Clemson’s talented receiving corps could be the nation’s best

Clemson's DeAndre Hopkins (6) is congratulated by teammates Sammy Watkins (2) and David Smith (73) after scoring a two-point conversion during an NCAA college football game against Wofford, Saturday Sept. 10, 2011, at Memorial Stadium in Clemson, S.C. (AP Photo/ Richard Shiro)

CLEMSON — Dabo Swinney was a wide receiver on Alabama’s 1992 national championship team. He coached receivers at his alma mater and at Clemson. He has been around the position, playing it or coaching, for more than two decades.

Clemson’s receiving corps this coming season has a chance to be the best Swinney has ever been around. The group will enter the season in the discussion for distinction as the top receiving group in the country along with other programs like Southern Cal and West Virginia.

“I’ve been coaching receivers a long time and this group is special,” Swinney said. “If they stay committed, if they stay humble and focused and hungry, they have a chance to be really, really special. I think all of them have a chance to play at the next level if they develop.

“Best in the country? I don’t know, but I wouldn’t trade them for anybody.”

The group has a star in Sammy Watkins, who would have been a top “five to seven” overall pick in this year’s draft if he were eligible, according to ESPN’s Mel Kiper Jr. After a 1,219-yard, freshman All-American campaign last season, Watkins is on Sports Illustrated’s Heisman watch list.

Watkins’ could face disciplinary action for his arrest Friday for possession of marijuana and two pills for which he did not have a prescription.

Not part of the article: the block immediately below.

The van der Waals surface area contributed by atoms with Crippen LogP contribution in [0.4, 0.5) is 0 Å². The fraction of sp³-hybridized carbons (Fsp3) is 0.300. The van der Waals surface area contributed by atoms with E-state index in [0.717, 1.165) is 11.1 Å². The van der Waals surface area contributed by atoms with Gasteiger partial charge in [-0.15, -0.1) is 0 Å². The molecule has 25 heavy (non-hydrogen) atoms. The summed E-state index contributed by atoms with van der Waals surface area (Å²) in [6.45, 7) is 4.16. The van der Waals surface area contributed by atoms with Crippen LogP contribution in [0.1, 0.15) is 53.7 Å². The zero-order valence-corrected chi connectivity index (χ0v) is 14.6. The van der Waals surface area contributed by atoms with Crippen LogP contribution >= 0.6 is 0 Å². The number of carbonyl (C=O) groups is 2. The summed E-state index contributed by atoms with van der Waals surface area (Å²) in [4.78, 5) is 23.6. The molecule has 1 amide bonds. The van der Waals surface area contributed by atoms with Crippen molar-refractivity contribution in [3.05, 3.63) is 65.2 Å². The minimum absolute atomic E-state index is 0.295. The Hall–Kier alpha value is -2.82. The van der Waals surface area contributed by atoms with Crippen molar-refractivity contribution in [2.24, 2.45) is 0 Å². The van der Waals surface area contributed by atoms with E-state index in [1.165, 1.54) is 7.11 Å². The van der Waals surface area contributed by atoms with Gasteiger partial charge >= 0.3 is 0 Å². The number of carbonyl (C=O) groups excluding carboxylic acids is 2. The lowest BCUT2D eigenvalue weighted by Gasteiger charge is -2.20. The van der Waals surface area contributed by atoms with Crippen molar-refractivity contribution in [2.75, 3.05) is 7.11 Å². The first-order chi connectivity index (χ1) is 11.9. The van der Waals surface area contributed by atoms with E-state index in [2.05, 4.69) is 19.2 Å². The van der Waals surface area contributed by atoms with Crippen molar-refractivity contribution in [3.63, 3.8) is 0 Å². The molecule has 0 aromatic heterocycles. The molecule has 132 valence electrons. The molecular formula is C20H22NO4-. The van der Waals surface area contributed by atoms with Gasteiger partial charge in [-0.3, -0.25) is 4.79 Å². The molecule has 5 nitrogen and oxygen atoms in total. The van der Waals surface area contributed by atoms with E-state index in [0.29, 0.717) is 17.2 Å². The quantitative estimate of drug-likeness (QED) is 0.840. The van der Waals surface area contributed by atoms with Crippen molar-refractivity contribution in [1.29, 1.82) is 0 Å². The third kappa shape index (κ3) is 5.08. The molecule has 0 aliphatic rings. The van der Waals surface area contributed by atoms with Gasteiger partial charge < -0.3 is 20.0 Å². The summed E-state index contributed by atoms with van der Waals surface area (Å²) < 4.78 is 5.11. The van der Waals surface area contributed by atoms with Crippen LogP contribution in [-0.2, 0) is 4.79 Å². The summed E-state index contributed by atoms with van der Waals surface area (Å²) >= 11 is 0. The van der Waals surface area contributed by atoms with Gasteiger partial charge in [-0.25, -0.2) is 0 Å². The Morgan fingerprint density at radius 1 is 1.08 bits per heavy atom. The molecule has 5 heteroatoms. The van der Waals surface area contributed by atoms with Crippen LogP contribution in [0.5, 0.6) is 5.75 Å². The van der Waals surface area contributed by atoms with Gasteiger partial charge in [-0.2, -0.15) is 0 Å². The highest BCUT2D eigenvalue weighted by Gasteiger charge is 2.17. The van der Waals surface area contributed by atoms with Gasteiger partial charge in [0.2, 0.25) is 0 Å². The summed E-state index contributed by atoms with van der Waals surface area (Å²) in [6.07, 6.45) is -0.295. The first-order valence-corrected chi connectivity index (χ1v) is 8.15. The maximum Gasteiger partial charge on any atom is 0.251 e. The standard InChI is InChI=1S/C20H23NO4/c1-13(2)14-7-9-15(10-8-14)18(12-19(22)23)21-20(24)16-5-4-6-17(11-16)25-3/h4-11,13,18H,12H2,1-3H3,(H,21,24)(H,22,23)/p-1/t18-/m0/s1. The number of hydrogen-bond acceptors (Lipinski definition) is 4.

The top-end talent does not end with Watkins in what could be Clemson’s deepest receiving pool in program history.

DeAndre Hopkins is bigger, faster and stronger after tallying 978 yards last season and showed his improvement by catching five passes for 105 yards in the first quarter of the spring game.

Clemson offensive coordinator Chad Morris said speedy 6-4 rising sophomore receiver Martavis Bryant is “very, very inconsistent,” but he also shows flashes of stardom like his leaping pluck of a 19-yard touchdown pass over cornerback Martin Jenkins for a touchdown in the Clemson spring game. Bryant was second on the team in 40-yard dash competitions this spring, ahead of Mike Bellamy and trailing only Watkins.

Rising sophomore Charone Peake dealt with injuries and inconsistency last year, but the 6-4 receiver has immense talent and was compared to a younger A.J. Green by ESPN’s recruiting services last year.

The sure-handed Jaron Brown returns and Morris also has big plans for the ultra-quick and Velcro-handed Adam Humphries this fall.

“He’s a guy we have to get more involved,” Morris said.

What Swinney likes is not only the talent but how the receivers complement each other. Bryant has the speed to threaten defenses deep. Hopkins has the hands, size and body control to excel as an intermediate threat. Humphries has the quickness to separate in the short passing game, And Watkins, well, he can do everything.

“They complement each other well,” Swinney said. “That’s really what you need when you build a corps, same thing at running back you want guys that can do different things.”

And unlike last summer when freshman like Watkins had yet to arrive on campus, the entire corps will be working with Tajh Boyd this summer.

“It’s going to be great,” Hopkins said. “It’s all about chemistry out here on the field. It’s going to help out a lot.”

When talking about his targets quarterback Tajh Boyd can only smile.

“It’s been great,” Boyd said. “I’m excited to see these guys in game situations.”